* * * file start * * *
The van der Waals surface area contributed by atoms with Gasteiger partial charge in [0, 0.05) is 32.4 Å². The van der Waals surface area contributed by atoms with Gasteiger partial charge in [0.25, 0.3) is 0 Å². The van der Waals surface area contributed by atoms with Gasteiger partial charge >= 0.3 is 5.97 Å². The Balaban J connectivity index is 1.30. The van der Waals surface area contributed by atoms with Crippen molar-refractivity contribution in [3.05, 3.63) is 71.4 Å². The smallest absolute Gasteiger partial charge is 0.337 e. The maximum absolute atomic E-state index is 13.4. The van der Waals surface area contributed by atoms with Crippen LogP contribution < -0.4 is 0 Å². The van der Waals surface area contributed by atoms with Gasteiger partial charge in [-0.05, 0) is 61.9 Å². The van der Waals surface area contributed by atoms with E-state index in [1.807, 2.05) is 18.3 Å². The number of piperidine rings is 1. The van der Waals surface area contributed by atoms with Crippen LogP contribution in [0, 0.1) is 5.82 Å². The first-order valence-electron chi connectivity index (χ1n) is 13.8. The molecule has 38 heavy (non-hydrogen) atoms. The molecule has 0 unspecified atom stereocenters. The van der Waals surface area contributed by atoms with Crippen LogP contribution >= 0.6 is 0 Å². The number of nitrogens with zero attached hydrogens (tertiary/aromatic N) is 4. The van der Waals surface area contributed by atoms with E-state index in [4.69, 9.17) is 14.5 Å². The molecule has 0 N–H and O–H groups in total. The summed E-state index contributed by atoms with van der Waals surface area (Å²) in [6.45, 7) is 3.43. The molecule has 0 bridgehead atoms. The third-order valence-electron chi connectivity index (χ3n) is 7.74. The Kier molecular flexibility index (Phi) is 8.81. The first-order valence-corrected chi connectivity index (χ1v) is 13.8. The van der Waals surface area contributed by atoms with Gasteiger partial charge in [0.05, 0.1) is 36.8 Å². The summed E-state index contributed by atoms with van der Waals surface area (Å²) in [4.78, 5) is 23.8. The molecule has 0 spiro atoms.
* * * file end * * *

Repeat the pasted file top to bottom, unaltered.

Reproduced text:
The van der Waals surface area contributed by atoms with Gasteiger partial charge in [0, 0.05) is 32.4 Å². The van der Waals surface area contributed by atoms with Gasteiger partial charge in [0.25, 0.3) is 0 Å². The van der Waals surface area contributed by atoms with Gasteiger partial charge >= 0.3 is 5.97 Å². The Balaban J connectivity index is 1.30. The van der Waals surface area contributed by atoms with Crippen molar-refractivity contribution in [3.05, 3.63) is 71.4 Å². The smallest absolute Gasteiger partial charge is 0.337 e. The maximum absolute atomic E-state index is 13.4. The van der Waals surface area contributed by atoms with Crippen LogP contribution < -0.4 is 0 Å². The van der Waals surface area contributed by atoms with Gasteiger partial charge in [-0.05, 0) is 61.9 Å². The van der Waals surface area contributed by atoms with E-state index in [1.807, 2.05) is 18.3 Å². The number of piperidine rings is 1. The van der Waals surface area contributed by atoms with Crippen LogP contribution in [0, 0.1) is 5.82 Å². The first-order valence-electron chi connectivity index (χ1n) is 13.8. The molecule has 38 heavy (non-hydrogen) atoms. The molecule has 0 unspecified atom stereocenters. The van der Waals surface area contributed by atoms with Crippen LogP contribution >= 0.6 is 0 Å². The number of nitrogens with zero attached hydrogens (tertiary/aromatic N) is 4. The van der Waals surface area contributed by atoms with E-state index in [4.69, 9.17) is 14.5 Å². The molecule has 0 N–H and O–H groups in total. The summed E-state index contributed by atoms with van der Waals surface area (Å²) in [6.45, 7) is 3.43. The molecule has 0 bridgehead atoms. The third-order valence-electron chi connectivity index (χ3n) is 7.74. The Kier molecular flexibility index (Phi) is 8.81. The first-order valence-corrected chi connectivity index (χ1v) is 13.8. The van der Waals surface area contributed by atoms with Gasteiger partial charge in [0.05, 0.1) is 36.8 Å². The summed E-state index contributed by atoms with van der Waals surface area (Å²) in [4.78, 5) is 23.8. The molecule has 0 spiro atoms.